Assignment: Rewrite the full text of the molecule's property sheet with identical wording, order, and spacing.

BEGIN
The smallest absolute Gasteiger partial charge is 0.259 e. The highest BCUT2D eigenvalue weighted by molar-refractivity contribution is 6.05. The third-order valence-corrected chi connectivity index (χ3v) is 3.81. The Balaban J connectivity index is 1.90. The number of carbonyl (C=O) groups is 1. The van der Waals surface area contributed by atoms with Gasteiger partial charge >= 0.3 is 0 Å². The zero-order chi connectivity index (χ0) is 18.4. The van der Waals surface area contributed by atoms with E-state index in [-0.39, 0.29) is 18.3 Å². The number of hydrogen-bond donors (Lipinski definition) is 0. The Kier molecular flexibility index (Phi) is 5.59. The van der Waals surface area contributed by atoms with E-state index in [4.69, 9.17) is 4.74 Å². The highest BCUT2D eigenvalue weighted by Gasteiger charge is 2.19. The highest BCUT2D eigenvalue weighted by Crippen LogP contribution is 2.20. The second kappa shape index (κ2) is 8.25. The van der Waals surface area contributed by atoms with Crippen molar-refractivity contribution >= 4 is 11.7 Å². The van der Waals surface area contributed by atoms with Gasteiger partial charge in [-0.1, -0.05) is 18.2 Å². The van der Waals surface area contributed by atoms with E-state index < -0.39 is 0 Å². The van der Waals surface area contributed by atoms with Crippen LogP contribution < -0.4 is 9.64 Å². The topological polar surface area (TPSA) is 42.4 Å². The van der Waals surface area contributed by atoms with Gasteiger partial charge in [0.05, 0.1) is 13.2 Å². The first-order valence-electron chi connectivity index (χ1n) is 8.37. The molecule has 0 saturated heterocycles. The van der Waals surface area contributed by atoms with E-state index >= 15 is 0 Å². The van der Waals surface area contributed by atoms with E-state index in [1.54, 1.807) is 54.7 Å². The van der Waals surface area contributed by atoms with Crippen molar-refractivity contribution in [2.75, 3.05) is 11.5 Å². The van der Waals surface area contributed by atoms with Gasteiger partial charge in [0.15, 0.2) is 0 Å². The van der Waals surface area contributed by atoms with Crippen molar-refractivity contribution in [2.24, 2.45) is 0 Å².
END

The smallest absolute Gasteiger partial charge is 0.259 e. The highest BCUT2D eigenvalue weighted by molar-refractivity contribution is 6.05. The third-order valence-corrected chi connectivity index (χ3v) is 3.81. The Balaban J connectivity index is 1.90. The number of carbonyl (C=O) groups is 1. The van der Waals surface area contributed by atoms with Gasteiger partial charge >= 0.3 is 0 Å². The zero-order chi connectivity index (χ0) is 18.4. The van der Waals surface area contributed by atoms with E-state index in [-0.39, 0.29) is 18.3 Å². The number of hydrogen-bond donors (Lipinski definition) is 0. The Kier molecular flexibility index (Phi) is 5.59. The van der Waals surface area contributed by atoms with E-state index in [4.69, 9.17) is 4.74 Å². The highest BCUT2D eigenvalue weighted by Gasteiger charge is 2.19. The highest BCUT2D eigenvalue weighted by Crippen LogP contribution is 2.20. The second kappa shape index (κ2) is 8.25. The van der Waals surface area contributed by atoms with Crippen molar-refractivity contribution >= 4 is 11.7 Å². The van der Waals surface area contributed by atoms with Gasteiger partial charge in [-0.1, -0.05) is 18.2 Å². The van der Waals surface area contributed by atoms with E-state index < -0.39 is 0 Å². The van der Waals surface area contributed by atoms with Crippen LogP contribution < -0.4 is 9.64 Å². The topological polar surface area (TPSA) is 42.4 Å². The van der Waals surface area contributed by atoms with Gasteiger partial charge in [0.05, 0.1) is 13.2 Å². The first-order valence-electron chi connectivity index (χ1n) is 8.37. The molecule has 0 saturated heterocycles. The van der Waals surface area contributed by atoms with E-state index >= 15 is 0 Å². The van der Waals surface area contributed by atoms with E-state index in [1.54, 1.807) is 54.7 Å². The van der Waals surface area contributed by atoms with Crippen molar-refractivity contribution in [2.75, 3.05) is 11.5 Å². The van der Waals surface area contributed by atoms with Gasteiger partial charge in [0.15, 0.2) is 0 Å². The van der Waals surface area contributed by atoms with Crippen molar-refractivity contribution in [2.24, 2.45) is 0 Å².